Day 3 word count: 1,263
November 4, 2006 § Leave a comment
“No, miss, it’s common to experience some disorientation. You don’t feel sick, do you?”
“Not really.” I was getting irritated though. This guy was one of the most unhelpful people I’d ever met. What was it he said he did? Recruitment? It didn’t surprise me. Human resources personnel had a habit of being incompetent. “Look, I just want to know what I’m doing here, where here is, and when I can go home.” I thought for a moment. “I’d also like to know where my house is. What did you do, erase my memory?” Drops of sweat glistened on his brow, and he tugged at his tie nervously. I was making him uncomfortable. Good.
“Why don’t you come and sit down…”
“No, I’m sock of sitting. What is going on here?” He cleared his throat nervously, and began a speech which sounded rehearsed.
“On behalf of XTI, we would like to welcome you as a new employee. In your new employee packet, you will find your badge and signed contracts detailing your position in our facility.” He looked at me expectantly, then seemed to realize I was empty handed, reached into his briefcase and withdrew a manila envelope. “Included you will find a signed consent form for the removal of select past memories, to make your transition easier.”
I had consented to have memories removed? I didn’t remember that. I tore open the packet and withdrew the ID. It was a terrible picture, but that didn’t surprise me. My name was printed, just the first name, along with the initials XTI. Next came an employee handbook, and several official looking documents that had my signature on them. I heard a soft cough, which reminded me that the man was still standing next to me.
“I will escort you to where you’ll be working. You may ask questions on the way.” Hadn’t I been doing this all along? “For security purposes, some of your questions may be unanswerable at this time.” Wasn’t that convenient? I had a hard time believing I would voluntarily sign up for this kind of thing, but my signatures were right in front of me, black on white.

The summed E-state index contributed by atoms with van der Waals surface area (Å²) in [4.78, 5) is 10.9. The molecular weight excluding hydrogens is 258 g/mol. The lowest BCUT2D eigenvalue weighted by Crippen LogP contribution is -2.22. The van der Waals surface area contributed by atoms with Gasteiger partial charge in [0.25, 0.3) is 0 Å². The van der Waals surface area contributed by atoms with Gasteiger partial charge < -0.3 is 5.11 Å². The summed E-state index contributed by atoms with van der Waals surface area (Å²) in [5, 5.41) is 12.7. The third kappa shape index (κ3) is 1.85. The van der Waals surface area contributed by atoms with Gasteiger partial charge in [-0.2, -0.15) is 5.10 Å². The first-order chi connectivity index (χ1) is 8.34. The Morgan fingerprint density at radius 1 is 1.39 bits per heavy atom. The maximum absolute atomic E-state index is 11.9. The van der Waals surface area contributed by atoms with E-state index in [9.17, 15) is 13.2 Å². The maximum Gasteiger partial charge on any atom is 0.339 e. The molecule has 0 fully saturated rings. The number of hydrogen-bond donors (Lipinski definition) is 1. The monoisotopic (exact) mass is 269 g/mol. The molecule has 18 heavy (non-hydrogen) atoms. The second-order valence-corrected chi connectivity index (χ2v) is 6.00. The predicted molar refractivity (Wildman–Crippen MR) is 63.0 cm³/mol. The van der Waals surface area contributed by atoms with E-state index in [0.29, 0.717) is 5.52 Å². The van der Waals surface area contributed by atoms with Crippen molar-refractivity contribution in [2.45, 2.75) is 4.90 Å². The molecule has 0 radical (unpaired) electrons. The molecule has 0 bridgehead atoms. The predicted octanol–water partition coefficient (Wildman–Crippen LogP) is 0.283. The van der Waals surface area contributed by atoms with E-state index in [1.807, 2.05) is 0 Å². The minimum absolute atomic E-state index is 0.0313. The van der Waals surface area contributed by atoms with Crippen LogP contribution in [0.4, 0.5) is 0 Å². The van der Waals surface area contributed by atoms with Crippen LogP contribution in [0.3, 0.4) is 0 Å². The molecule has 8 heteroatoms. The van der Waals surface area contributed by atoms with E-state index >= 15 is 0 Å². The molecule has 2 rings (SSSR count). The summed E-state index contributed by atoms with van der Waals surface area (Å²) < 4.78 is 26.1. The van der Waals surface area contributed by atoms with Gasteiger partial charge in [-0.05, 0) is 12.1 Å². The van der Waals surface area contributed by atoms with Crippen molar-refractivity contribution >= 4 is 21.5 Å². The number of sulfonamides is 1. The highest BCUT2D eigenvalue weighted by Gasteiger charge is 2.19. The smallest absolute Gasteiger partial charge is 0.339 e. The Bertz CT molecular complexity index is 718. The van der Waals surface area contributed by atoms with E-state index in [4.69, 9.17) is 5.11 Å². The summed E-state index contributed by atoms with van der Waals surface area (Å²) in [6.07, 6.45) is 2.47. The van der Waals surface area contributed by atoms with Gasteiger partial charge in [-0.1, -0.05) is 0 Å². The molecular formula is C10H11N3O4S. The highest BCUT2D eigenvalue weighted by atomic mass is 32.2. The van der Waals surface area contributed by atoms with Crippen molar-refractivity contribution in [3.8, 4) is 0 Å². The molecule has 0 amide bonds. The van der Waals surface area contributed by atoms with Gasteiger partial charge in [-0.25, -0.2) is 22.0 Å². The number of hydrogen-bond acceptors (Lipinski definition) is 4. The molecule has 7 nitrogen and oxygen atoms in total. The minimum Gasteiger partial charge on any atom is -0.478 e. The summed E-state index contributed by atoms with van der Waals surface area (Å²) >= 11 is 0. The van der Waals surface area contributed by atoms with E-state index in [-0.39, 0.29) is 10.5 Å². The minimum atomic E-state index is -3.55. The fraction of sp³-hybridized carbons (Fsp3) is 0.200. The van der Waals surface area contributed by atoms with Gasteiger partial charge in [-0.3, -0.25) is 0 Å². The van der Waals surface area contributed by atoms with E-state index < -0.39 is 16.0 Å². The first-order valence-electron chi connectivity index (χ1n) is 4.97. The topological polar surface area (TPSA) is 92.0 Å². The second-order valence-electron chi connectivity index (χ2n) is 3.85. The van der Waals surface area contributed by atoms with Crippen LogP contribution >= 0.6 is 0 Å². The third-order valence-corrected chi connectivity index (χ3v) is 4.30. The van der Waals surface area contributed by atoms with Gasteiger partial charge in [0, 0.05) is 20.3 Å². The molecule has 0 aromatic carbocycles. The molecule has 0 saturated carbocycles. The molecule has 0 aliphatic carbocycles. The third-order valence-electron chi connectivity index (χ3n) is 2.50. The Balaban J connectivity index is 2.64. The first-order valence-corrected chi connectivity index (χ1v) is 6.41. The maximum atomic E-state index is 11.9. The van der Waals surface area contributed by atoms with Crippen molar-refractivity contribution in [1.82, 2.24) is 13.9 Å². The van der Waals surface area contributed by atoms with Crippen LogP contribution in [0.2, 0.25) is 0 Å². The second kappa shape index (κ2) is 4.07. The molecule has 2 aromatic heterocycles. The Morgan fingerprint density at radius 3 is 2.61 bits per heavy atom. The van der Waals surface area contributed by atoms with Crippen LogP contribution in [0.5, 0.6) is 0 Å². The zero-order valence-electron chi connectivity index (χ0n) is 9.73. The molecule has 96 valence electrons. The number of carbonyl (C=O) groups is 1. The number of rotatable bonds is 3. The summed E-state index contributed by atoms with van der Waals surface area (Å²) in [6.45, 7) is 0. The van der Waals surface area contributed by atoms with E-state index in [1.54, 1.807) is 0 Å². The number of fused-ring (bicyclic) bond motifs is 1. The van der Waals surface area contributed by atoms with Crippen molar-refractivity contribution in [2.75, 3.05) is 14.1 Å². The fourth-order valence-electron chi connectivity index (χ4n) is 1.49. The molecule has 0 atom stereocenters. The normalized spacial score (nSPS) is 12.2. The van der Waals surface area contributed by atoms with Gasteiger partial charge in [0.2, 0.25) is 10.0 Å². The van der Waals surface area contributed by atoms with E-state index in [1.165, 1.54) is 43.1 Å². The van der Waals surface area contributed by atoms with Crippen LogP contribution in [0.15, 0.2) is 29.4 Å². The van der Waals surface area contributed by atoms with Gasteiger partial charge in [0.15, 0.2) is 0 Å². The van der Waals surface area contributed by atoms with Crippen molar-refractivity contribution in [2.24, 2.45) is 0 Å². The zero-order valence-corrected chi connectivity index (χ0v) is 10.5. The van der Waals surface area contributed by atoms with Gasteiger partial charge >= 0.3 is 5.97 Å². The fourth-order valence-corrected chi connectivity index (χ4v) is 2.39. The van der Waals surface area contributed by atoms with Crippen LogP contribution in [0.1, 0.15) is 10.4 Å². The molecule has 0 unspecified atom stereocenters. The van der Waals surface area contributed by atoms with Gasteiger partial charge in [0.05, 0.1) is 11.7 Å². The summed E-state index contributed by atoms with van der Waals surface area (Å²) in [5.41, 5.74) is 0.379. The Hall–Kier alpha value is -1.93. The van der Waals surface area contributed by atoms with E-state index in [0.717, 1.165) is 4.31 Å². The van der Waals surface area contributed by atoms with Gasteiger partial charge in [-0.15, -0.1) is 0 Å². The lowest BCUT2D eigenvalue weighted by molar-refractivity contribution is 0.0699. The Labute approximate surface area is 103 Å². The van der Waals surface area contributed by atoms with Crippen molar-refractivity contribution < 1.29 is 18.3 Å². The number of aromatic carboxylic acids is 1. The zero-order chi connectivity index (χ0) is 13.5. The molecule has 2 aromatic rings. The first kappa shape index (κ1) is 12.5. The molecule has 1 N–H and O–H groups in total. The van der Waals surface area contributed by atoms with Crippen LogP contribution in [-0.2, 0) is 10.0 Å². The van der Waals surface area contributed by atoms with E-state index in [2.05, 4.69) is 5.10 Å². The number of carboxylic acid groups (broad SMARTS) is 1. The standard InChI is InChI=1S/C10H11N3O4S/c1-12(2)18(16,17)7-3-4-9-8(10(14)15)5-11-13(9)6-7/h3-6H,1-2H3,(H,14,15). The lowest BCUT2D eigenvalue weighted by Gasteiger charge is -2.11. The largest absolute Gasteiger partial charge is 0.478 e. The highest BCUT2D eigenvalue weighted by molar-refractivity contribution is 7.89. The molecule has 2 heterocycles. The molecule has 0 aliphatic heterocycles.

“Okay, what is my job?” He should be able to answer that. We began moving towards the black door at the end of the hall. Suddenly it didn’t seem like a way out, but a portal to something darker. I wasn’t afraid, but I didn’t like secrecy, or security, as they would likely call it. As we pushed through the door, the hallway looked more normal and less blinding. And there were people. They didn’t look at us or speak to us, but they moved quickly across the hall from room to room in white lab coats with notebooks and clipboards piled high in their arms.
He came to a stop outside a door. I wondered how he knew it was the right one, since none of the doors seemed to be marked in any way except for the station at the side where one inserted their ID to unlock it. In a smooth motion, he swiped his and entered a code on the keypad below. There was a click and a rush of air hit both of us as the door opened. The quiet hum of machines greeted our entry, but no people were here. I recognized the noise, though. I was familiar with it.
“This is where you’ll be working,” he told me with a flourish. The room was small, but full of machines for testing. Did I really know how to use all those? “Your assistant is not in at the moment, but he’ll show you around and help you acclimate.” He seemed nervous and uncomfortable in this room. He kept tugging on his tie and collar. He was making me nervous just watching him.